“So, What are you doing after you Graduate?”
Perhaps you know what you are going to do after you graduate. As the fall semester starts to wrap up, there might be a nagging voice in the back of your mind that asks, “What are you doing to do after you graduate?” (Or maybe it’s part of family conversations as you get closer to your graduation date!)
Why do people pick the careers they do? Certainly, some people graduate with a good sense of a career. Some people knew what they were going to do from their first year of college. (That was definitely not me.)
Jooyoung Lee’s Blowin Up: Rap Dreams in South Central provides a window into the tension between the entertainment industry’s bait-and-switch and the earnest efforts of young men attempting to find a path out of tenuous lives. He studies young African American men and the hip-hop open mic scene in South Central Los Angeles called Project Blowed. (Watch a video celebrating the scene, here.)
Lee presents Project Blowed as a prism for understanding paths of among young black men in Los Angeles who are often stuck in a landscape of dead-end jobs and limited prospects but are drawn to the nearby and alluring glow of the world’s grandest entertainment industry. Making it in the scene at the micro-level and the tantalizing prospect of succeeding in the entertainment industry at a larger-scale, makes participating in the hip hop scene a “creative alternative path” to gang life and, frankly, hopelessness (p.26).
Lee offers the idea of “existential urgency.” This is a kind of update to sociologist Georg Simmel’s blasé attitude: the conditions of urban life create a sort of coping mechanism directed toward context-driven attitudes and actions (or inaction). The possibility of success hangs out there, in a foggy middle distance, just out of reach. Lee does a good job of showing how these decisions are hardly irrational. “These men,” he says, “grew up in social worlds that forecasted a precarious adulthood” (p. 46).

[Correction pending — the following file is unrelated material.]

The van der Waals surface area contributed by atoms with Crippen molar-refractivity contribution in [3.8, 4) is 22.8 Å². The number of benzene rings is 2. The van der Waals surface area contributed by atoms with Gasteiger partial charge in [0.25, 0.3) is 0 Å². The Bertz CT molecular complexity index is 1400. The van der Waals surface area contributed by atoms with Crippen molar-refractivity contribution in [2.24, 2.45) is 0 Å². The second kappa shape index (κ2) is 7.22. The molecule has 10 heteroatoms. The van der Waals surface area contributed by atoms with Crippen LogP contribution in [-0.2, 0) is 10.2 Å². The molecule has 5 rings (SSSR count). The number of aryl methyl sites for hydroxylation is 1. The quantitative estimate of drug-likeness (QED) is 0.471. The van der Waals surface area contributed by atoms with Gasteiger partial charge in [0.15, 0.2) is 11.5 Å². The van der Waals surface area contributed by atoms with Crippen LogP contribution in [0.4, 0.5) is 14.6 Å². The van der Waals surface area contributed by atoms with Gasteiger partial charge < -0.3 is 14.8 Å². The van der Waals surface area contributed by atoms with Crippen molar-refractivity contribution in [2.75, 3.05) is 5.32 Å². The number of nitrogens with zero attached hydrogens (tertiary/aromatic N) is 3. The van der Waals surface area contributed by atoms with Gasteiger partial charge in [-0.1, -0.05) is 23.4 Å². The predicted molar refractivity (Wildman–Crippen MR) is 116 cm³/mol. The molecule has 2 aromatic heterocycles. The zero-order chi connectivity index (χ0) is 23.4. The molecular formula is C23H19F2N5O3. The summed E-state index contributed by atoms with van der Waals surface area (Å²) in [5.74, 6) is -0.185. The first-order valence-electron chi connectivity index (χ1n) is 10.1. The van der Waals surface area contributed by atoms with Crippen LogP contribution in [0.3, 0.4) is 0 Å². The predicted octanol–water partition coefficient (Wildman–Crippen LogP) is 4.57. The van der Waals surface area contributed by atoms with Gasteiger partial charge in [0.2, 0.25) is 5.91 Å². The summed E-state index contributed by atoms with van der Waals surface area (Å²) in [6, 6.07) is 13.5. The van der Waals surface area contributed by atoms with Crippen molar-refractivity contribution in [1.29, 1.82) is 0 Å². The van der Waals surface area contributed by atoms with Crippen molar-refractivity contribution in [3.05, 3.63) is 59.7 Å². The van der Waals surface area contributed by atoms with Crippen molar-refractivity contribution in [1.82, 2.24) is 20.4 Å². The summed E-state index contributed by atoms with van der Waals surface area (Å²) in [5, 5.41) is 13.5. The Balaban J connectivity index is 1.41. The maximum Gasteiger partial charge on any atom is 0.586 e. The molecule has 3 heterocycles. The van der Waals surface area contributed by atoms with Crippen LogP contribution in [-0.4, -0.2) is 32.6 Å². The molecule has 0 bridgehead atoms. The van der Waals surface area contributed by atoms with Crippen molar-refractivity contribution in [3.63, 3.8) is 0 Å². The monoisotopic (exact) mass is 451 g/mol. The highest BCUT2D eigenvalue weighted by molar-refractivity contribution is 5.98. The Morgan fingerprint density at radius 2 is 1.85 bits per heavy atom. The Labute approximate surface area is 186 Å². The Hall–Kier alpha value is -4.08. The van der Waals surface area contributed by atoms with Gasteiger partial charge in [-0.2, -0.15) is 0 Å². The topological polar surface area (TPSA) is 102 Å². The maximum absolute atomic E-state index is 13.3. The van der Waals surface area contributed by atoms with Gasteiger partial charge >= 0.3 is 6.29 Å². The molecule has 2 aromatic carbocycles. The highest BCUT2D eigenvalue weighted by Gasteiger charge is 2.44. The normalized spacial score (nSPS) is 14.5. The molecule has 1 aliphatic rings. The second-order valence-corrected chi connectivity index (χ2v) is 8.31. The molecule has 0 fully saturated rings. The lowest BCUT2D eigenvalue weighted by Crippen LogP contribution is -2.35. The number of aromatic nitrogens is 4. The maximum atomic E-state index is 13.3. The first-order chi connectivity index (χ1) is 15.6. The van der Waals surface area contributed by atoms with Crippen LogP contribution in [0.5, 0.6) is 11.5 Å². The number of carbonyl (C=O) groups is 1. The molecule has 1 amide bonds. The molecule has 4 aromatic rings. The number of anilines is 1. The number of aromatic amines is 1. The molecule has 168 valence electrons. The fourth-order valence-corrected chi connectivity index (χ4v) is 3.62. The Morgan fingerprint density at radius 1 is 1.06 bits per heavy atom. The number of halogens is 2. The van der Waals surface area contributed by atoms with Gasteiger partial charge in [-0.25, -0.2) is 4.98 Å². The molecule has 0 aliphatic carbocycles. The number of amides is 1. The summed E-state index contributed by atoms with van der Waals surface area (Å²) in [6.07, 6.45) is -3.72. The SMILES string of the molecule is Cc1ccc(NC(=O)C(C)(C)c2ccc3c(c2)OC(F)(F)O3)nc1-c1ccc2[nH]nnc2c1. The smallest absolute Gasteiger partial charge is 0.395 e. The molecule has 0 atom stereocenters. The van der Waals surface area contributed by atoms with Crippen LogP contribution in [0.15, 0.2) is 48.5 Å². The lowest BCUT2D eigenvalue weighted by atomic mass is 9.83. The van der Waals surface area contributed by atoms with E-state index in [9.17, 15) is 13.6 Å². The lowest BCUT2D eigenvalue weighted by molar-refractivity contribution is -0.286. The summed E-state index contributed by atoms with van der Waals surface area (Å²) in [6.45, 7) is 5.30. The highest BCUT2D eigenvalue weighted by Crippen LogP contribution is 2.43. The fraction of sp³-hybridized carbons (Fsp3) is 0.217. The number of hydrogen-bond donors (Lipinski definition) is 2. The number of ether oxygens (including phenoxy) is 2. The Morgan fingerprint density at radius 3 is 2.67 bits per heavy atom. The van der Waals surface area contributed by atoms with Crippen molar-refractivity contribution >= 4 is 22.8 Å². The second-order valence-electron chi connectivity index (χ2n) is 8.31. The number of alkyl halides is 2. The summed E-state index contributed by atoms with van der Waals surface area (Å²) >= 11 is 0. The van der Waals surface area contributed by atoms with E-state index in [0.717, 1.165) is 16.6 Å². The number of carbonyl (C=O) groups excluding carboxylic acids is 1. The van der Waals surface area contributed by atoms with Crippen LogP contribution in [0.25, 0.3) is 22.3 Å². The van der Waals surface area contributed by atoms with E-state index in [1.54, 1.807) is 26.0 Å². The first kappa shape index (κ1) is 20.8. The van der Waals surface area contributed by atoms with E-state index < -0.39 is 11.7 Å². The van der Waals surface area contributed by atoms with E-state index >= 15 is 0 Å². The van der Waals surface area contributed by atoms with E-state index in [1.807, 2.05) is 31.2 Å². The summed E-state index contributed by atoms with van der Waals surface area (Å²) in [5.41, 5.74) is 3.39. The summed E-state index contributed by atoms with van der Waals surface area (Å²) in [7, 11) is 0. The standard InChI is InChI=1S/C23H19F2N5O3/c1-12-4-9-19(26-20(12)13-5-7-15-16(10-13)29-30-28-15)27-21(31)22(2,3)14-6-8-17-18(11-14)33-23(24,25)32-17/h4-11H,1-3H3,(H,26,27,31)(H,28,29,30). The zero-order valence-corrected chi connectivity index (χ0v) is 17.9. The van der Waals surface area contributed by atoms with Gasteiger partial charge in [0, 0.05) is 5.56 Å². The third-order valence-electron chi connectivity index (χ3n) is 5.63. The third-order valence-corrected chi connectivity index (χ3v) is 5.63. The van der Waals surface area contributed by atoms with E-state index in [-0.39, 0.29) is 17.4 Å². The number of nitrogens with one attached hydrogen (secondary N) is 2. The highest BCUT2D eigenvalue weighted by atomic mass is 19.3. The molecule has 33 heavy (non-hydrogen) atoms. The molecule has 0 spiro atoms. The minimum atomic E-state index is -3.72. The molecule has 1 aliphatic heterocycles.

Rich Ocejo’s book, Masters of Craft: Old Jobs in the New Urban Economy, serves as a kind of mirror image to Blowin Up. Ocejo draws from a different perspective, but still attempts to explore how young people risk a great deal to find themselves a foothold in a career. Ocejo studies how middle class 20- and 30-somethings exchange their middle class cultural capital in order to embrace older, craft skills, like whiskey distillery, butchery, barbering, and cocktail bartending.
For Ocejo, these middle and upper class men (and they’re mostly men) risk their socio-economic status—somewhat, since they could all have an easier time returning to the more formal economy as compared with the men in Lee’s book—in order to take more traditionally working-class jobs. The men in Masters of Craft all could fall back on their degrees and social networks to make a life for themselves. A return to their lower-class position seems all but assured for the men in Blowin’ Up. Both ventures for both groups seem equally low-risk and equally rational.
Both books remind me of a classic study of the link between education and work, Paul Willis’ Learning to Labor: How Working Class kids get Working Class Jobs. Within Willis studies the “lads” who ditched school because they estimated that, no matter what they did, they’d end up in factory jobs, and decided that they should just enter the workforce anyway—mirror Lee’s rappers, who figure that those expendable day jobs would always be there, while the window for making a career as an entertainer is very small.
The young Brits make a decision to leave school early in order to accept and embrace their lives as manual laborers, a foretold destiny. They also have a kind of existential urgency. In Ocejo’s book, people eschew conventional jobs as a choice, as an opportunity. A different kind of urgency. For Lee, the young African American men in Los Angeles ignore more conventional paths, if underpaid and unsatisfying ones, in dull jobs (e.g., selling cell phones for Verizon) or semi-glamorous and dangerous opportunities in gangs in order to grasp the slim chance for success through the entertainment industry. Lee notes that these men navigate the twin crises of a.) gang opportunities and violence, and b.) limited and dire formal employment opportunities.
If you are interested in learning more about these topics, you should check out the American Sociological Association’s section on Organizations, Occupations and Work. There are lots of good resources to dig much deeper into this!